Here’s a conversation I get from time to time when someone hears that I teach people to take control of their migraine.

“Oh, I get migraine. Yes, it runs in our family. My Dad gets it, and my Grandma did too. So, what can you do?”

Accompanied with a resigned shrug. That’s it. End of. Game Over.

And, I have to tell you I always find that a bit odd. My Mum used to get migraine. So did her Mum. But I never thought, well I’ll just have to accept my lot in life. Then the other day a friend asked me what I thought of this article I read it. My answer? Not. Much.

The gist was that yes, migraine – all migraine – is genetic. And guess what? There’s nothing you can do until they invent a suitable gene therapy. So, Good Luck with that. At the very best, the article is misleading. At the worst, it leaves you suffering unnecessarily.

Wrong. Wrong. Wrong.

Research on a potential link between migraine and genes has focused on a rare migraine condition called, Hemiplegic Migraine, which occurs in 10% of people who get migraine. In addition to a severe migraine head pain, symptoms also include aura and motor weakness on one side of the body. Aura symptoms can include visual disturbances, such as blind spots, flashing lights, zigzag patterns, sensory less and difficulty with speech.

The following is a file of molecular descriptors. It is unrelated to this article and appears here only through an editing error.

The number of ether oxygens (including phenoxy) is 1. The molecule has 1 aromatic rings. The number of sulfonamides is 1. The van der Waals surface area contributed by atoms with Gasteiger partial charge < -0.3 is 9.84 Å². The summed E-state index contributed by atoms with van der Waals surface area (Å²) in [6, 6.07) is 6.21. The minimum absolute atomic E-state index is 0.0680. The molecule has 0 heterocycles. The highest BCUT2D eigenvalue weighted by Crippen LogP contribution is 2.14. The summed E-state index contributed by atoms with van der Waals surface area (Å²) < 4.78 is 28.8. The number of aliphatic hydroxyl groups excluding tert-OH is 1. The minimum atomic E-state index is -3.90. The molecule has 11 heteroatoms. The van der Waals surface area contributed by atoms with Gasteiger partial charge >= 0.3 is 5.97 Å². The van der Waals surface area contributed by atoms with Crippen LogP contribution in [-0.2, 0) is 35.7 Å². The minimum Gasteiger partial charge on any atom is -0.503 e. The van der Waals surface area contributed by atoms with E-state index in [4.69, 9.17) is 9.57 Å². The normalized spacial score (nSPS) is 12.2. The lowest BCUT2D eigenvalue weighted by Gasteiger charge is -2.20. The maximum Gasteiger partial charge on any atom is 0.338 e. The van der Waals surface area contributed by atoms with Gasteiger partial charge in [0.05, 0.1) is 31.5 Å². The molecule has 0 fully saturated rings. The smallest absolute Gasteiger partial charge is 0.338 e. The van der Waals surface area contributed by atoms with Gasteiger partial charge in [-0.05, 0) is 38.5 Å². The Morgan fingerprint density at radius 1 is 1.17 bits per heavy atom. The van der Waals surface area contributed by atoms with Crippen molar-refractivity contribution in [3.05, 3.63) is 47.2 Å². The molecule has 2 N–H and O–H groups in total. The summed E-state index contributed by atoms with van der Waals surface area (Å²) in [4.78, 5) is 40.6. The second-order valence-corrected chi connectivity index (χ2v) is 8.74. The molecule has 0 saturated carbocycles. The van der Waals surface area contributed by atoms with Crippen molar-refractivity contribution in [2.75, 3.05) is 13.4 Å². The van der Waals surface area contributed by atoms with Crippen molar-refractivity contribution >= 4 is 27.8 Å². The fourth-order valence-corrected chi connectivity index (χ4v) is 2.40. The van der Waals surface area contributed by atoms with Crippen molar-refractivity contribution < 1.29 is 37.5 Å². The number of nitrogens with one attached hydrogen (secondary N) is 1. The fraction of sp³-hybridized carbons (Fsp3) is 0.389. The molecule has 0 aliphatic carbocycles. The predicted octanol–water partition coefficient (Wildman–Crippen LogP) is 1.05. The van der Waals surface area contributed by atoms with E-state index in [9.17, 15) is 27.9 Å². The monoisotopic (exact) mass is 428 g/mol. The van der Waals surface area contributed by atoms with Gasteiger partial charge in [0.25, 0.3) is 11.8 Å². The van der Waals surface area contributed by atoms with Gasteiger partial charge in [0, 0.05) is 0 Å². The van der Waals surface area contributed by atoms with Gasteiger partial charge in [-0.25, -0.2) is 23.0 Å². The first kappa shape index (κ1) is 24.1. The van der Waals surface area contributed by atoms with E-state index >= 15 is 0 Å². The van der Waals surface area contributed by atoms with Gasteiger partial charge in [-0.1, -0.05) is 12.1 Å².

There are two kinds of hemiplegic migraine; Familial Hemiplegic Migraine (FHM) and Sporadic Hemiplegic Migraine (SHM). With the former there is a family history of migraine, with the latter there is none.

So, what has the research shown so far?

Work has focussed on Familial Hemiplegic Migraine. It appears that mutations in several genes may be a factor in FHM. Inheriting these altered genes may increase a person’s susceptibility to developing this type of migraine. In that regard, that’s not so different to the susceptibility that some people have to developing other conditions, such as heart disease.

The research however has also shown that not everyone who inherits these genes goes on to develop FHM. Current opinion sides towards genetics, although a potential factor, is not the whole enchilada when it comes to migraine. As with most things in life, it is more complex.

Genetics is not quite the whole migraine enchilada

What does it mean if you have been diagnosed with FHM? Well, if right now you’re feeling that in Life’s Great Inheritance Game you’ve been landed with the crocheted dolly toilet roll holder, that’d be understandable.

But there is hope. It is not Game Over.

Remember that some people who do inherit the altered genes never develop FHM. That indicates that different, non-genetic, factors are involved. Factors that you could choose to have control over.

You have a choice. You could choose to sit and do nothing.

And wait until one day, possibly, perhaps, someone inherits a gene therapy that’ll work. But that day is not today. It’s not even tomorrow.

Right now, you may not feel you have avenues to explore. The path may seem dark. It may seem risky. But, I want you to know that with the right support it is possible to find freedom from migraine.

To take that first step forward you only need to do one small thing.

Ask yourself this question, out loud:

“What would I love to change most about how migraine impacts my life?

What’s your answer? Share it below in the comments.